By Yuka Tachibana and Yasuyuki Syuri. Released in Japan as “Seijo no Maryoku wa Bannou desu” by Kadokawa Books. Released in North America by Seven Seas. Translated by Julie Goniwich.
Let’s face it, as much as we love the slow burn romance between Sei and Albert as a fictional couple, in real life things are not that simple. Sei is a hot commodity, and her age does not seem to be holding people back. As such, we are starting to see her have to deal with the world outside of her little research and monster hunting bubble, and make contacts with important families while fending off families who might merely want to use her fame and power to advance their own position. This is a problem with Sei, who has a certain amount of social anxiety, something that we may have forgotten about given how good the kingdom is about keeping her surrounded by people she trusts. That said, if you DO like Sei and Albert, the last quarter of the book has some tasty romance for you. And if you’re reading this book but hate the romance (???), I feel I should inform you that there is a giant zombie dragon.
The ball starts rolling with Liz telling us something that I’ve been expecting to happen since Volume 1: her engagement to Prince Kyle has been called off. Because this was due to his own issues (he’s being exiled to China), she does not suffer the reputation hit that you might expect from a villainess novel, and in fact will soon have suitors beating down her door. And so will Sei, who doesn’t have to get married but does actually have to poke her head out and wave on occasion. She manages to get past the first tea party, with Liz’s mother and other “safe” noble women, and from that comes up with the idea of showing off the regional foods of all the noble territories by having what amounts to a food festival. Which ends up being a much bigger deal than she was expecting…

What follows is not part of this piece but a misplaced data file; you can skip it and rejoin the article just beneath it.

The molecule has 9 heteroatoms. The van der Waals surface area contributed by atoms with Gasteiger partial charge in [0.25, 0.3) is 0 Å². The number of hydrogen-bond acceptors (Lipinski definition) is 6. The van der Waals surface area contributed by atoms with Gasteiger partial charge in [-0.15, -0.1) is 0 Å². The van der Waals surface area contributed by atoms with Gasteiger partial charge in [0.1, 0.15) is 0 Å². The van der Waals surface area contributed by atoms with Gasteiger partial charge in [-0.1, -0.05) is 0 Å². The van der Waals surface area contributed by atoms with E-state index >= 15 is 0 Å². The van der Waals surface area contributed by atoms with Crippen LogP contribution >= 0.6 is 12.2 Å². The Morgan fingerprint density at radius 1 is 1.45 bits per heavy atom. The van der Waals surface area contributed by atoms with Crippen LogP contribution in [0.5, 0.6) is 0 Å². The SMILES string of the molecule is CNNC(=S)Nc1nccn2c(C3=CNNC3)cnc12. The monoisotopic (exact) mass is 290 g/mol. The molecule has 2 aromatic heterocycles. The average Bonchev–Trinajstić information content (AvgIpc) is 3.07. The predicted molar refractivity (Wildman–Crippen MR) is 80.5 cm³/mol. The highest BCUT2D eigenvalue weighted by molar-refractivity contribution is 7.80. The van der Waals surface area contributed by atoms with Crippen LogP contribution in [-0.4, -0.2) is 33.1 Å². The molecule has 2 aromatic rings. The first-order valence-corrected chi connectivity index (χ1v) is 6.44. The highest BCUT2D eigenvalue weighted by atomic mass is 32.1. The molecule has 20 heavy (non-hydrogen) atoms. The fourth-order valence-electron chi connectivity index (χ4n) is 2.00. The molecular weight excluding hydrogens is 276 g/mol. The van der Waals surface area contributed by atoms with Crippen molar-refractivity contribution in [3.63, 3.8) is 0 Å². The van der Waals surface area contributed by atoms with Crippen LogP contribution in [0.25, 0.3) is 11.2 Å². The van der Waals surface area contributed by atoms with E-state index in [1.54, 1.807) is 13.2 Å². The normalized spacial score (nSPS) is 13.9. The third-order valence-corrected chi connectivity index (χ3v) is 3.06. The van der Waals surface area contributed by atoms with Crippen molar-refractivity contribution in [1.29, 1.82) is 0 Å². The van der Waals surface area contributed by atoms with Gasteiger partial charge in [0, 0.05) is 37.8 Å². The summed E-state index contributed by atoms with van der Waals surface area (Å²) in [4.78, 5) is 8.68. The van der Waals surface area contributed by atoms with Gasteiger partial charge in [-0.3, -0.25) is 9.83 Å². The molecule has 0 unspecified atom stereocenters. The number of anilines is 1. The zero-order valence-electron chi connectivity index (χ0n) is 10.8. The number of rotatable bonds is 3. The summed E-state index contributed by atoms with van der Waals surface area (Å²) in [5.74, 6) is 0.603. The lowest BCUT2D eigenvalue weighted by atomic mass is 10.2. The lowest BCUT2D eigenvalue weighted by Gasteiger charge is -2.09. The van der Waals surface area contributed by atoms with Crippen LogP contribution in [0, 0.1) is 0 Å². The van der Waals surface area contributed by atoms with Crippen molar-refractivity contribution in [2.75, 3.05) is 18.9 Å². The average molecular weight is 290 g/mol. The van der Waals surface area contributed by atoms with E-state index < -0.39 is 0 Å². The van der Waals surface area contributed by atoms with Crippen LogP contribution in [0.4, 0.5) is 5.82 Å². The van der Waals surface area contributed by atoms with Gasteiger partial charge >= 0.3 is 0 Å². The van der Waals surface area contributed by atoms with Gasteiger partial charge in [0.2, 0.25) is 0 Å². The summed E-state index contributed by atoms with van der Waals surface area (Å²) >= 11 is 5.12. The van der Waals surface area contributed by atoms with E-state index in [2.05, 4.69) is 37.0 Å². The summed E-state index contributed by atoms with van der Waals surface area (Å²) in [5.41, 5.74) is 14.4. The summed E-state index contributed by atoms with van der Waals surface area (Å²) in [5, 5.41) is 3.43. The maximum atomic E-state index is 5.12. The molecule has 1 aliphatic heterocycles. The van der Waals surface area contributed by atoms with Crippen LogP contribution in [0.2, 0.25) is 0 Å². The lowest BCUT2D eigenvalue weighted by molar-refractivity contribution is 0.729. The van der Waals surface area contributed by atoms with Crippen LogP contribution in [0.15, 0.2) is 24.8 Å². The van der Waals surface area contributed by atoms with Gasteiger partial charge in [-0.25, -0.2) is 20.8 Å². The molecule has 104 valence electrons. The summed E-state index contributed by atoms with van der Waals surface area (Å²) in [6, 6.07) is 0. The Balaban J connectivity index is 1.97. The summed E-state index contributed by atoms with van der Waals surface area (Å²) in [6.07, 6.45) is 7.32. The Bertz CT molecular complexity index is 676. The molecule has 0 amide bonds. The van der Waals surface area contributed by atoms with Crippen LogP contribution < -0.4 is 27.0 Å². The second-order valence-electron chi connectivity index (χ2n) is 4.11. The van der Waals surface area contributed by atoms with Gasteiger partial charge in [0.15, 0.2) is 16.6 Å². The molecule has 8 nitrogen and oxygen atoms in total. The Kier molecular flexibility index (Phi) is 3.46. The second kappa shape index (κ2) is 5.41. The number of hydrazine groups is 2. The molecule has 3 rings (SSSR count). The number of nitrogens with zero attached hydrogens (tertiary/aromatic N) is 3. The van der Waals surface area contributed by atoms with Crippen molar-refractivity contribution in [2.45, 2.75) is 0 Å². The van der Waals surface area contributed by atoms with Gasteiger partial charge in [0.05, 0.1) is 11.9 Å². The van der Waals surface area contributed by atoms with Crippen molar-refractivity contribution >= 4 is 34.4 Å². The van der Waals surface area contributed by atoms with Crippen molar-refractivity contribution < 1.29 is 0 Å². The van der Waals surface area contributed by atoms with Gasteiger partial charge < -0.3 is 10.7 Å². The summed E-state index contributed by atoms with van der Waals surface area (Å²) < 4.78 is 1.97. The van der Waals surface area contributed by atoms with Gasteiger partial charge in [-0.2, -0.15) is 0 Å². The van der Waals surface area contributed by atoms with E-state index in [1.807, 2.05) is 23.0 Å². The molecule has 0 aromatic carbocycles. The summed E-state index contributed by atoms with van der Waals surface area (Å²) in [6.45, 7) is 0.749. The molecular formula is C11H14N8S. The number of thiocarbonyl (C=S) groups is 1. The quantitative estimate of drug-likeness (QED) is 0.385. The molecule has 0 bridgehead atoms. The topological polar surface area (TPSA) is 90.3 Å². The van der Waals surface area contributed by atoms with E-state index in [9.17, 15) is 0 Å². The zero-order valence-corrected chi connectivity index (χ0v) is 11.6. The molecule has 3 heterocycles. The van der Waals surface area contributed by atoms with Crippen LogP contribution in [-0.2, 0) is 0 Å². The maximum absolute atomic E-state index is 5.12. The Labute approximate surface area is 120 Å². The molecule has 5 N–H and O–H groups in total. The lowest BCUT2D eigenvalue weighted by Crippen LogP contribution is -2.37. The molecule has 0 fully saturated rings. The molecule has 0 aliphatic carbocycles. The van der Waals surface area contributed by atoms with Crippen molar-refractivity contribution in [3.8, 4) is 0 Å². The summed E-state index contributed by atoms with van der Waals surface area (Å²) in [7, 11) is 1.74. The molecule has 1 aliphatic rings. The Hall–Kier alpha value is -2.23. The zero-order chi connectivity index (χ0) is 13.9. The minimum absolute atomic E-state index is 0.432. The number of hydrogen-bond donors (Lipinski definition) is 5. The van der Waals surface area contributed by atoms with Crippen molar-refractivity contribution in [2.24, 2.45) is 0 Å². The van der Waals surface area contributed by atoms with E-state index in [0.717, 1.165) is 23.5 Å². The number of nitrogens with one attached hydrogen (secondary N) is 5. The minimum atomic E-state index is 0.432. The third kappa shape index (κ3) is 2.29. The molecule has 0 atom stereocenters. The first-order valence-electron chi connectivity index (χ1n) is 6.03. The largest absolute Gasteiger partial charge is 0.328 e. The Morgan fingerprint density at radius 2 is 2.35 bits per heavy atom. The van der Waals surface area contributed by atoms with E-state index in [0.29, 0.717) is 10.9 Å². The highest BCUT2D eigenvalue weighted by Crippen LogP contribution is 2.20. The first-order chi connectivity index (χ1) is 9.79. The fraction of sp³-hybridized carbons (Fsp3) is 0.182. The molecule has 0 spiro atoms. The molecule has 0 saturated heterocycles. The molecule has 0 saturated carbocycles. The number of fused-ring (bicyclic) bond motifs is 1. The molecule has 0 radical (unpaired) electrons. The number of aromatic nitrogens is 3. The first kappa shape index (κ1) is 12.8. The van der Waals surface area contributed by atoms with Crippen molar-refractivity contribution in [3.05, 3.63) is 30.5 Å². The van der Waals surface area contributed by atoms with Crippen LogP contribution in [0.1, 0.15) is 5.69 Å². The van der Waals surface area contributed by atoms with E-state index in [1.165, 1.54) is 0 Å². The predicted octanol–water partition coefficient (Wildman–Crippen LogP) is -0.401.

First of all, in case you are wondering about Ten’yuu from the previous volume, there is an extended interstitial story here giving his backstory and also reassuring us that Sei’s medicine saved the day. The bulk of the book is dedicated to Sei having to try hard to be outgoing and friendly despite the fact that public events exhaust her, and she ends up doing a pretty good job of it. She also goes on an expedition with the First Corps of Royal Knights, the only ones not to go monster hunting with her, though this ends up being an excuse for them to fawn over her. Honestly, the best reward in the book (which hasn’t happened yet) is the discovery that in the domain of Albert’s family, which is Switzerland in all but name, they have… hot springs! Which can even have healing properties, something that startles the family when she mentions this. And, of course, there is Sei and Albert. Who get their cutest moment when Sei pulls a Katarina and falls through the wall of a cave.
This is never going to be exciting and heart-pounding, but it’s always going to be relaxing and nice. I enjoy it.